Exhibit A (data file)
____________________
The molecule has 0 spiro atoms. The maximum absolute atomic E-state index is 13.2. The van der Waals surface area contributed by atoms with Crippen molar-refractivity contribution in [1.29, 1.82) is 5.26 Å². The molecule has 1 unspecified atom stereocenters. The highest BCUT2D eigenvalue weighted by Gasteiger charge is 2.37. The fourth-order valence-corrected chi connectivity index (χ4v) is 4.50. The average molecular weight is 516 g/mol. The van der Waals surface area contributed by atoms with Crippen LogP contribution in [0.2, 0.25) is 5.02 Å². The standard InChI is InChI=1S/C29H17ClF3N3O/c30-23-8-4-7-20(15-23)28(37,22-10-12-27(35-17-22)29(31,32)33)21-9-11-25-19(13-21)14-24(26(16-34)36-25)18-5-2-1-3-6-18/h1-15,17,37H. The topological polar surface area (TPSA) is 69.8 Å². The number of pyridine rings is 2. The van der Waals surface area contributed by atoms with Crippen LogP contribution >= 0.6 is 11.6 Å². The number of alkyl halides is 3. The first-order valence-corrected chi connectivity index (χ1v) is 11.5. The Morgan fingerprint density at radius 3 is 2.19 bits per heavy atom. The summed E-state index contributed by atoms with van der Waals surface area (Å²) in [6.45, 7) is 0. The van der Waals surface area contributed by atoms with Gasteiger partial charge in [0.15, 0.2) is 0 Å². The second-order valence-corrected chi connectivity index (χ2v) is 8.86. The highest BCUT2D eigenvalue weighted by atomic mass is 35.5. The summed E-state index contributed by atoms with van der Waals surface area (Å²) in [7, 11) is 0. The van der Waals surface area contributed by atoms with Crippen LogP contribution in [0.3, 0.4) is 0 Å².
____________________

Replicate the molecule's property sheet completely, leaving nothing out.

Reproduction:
The molecule has 0 spiro atoms. The maximum absolute atomic E-state index is 13.2. The van der Waals surface area contributed by atoms with Crippen molar-refractivity contribution in [1.29, 1.82) is 5.26 Å². The molecule has 1 unspecified atom stereocenters. The highest BCUT2D eigenvalue weighted by Gasteiger charge is 2.37. The fourth-order valence-corrected chi connectivity index (χ4v) is 4.50. The average molecular weight is 516 g/mol. The van der Waals surface area contributed by atoms with Crippen LogP contribution in [0.2, 0.25) is 5.02 Å². The standard InChI is InChI=1S/C29H17ClF3N3O/c30-23-8-4-7-20(15-23)28(37,22-10-12-27(35-17-22)29(31,32)33)21-9-11-25-19(13-21)14-24(26(16-34)36-25)18-5-2-1-3-6-18/h1-15,17,37H. The topological polar surface area (TPSA) is 69.8 Å². The number of pyridine rings is 2. The van der Waals surface area contributed by atoms with Crippen LogP contribution >= 0.6 is 11.6 Å². The number of alkyl halides is 3. The first-order valence-corrected chi connectivity index (χ1v) is 11.5. The Morgan fingerprint density at radius 3 is 2.19 bits per heavy atom. The summed E-state index contributed by atoms with van der Waals surface area (Å²) in [6.45, 7) is 0. The van der Waals surface area contributed by atoms with Gasteiger partial charge in [0.15, 0.2) is 0 Å². The second-order valence-corrected chi connectivity index (χ2v) is 8.86. The highest BCUT2D eigenvalue weighted by atomic mass is 35.5. The summed E-state index contributed by atoms with van der Waals surface area (Å²) in [7, 11) is 0. The van der Waals surface area contributed by atoms with Crippen LogP contribution in [0.3, 0.4) is 0 Å².